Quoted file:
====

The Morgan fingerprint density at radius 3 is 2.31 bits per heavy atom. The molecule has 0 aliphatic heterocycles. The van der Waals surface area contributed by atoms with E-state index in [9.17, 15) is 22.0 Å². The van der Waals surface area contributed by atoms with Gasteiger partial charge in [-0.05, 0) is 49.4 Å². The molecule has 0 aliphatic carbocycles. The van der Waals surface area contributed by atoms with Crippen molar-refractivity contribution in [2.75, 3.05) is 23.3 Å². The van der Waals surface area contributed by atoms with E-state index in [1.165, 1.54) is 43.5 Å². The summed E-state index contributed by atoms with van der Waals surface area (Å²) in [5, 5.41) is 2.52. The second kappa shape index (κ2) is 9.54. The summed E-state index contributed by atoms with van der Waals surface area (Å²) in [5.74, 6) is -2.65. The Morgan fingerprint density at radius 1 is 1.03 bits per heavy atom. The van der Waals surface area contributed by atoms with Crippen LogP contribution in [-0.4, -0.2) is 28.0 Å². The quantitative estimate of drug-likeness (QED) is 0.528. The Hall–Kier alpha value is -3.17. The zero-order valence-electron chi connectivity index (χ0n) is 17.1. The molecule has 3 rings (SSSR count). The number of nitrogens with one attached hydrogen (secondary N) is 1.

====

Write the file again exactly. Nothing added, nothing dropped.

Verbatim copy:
The Morgan fingerprint density at radius 3 is 2.31 bits per heavy atom. The molecule has 0 aliphatic heterocycles. The van der Waals surface area contributed by atoms with E-state index in [9.17, 15) is 22.0 Å². The van der Waals surface area contributed by atoms with Gasteiger partial charge in [-0.05, 0) is 49.4 Å². The molecule has 0 aliphatic carbocycles. The van der Waals surface area contributed by atoms with Crippen molar-refractivity contribution in [2.75, 3.05) is 23.3 Å². The van der Waals surface area contributed by atoms with E-state index in [1.165, 1.54) is 43.5 Å². The summed E-state index contributed by atoms with van der Waals surface area (Å²) in [5, 5.41) is 2.52. The second kappa shape index (κ2) is 9.54. The summed E-state index contributed by atoms with van der Waals surface area (Å²) in [5.74, 6) is -2.65. The Morgan fingerprint density at radius 1 is 1.03 bits per heavy atom. The van der Waals surface area contributed by atoms with Crippen LogP contribution in [-0.4, -0.2) is 28.0 Å². The quantitative estimate of drug-likeness (QED) is 0.528. The Hall–Kier alpha value is -3.17. The zero-order valence-electron chi connectivity index (χ0n) is 17.1. The molecule has 3 rings (SSSR count). The number of nitrogens with one attached hydrogen (secondary N) is 1.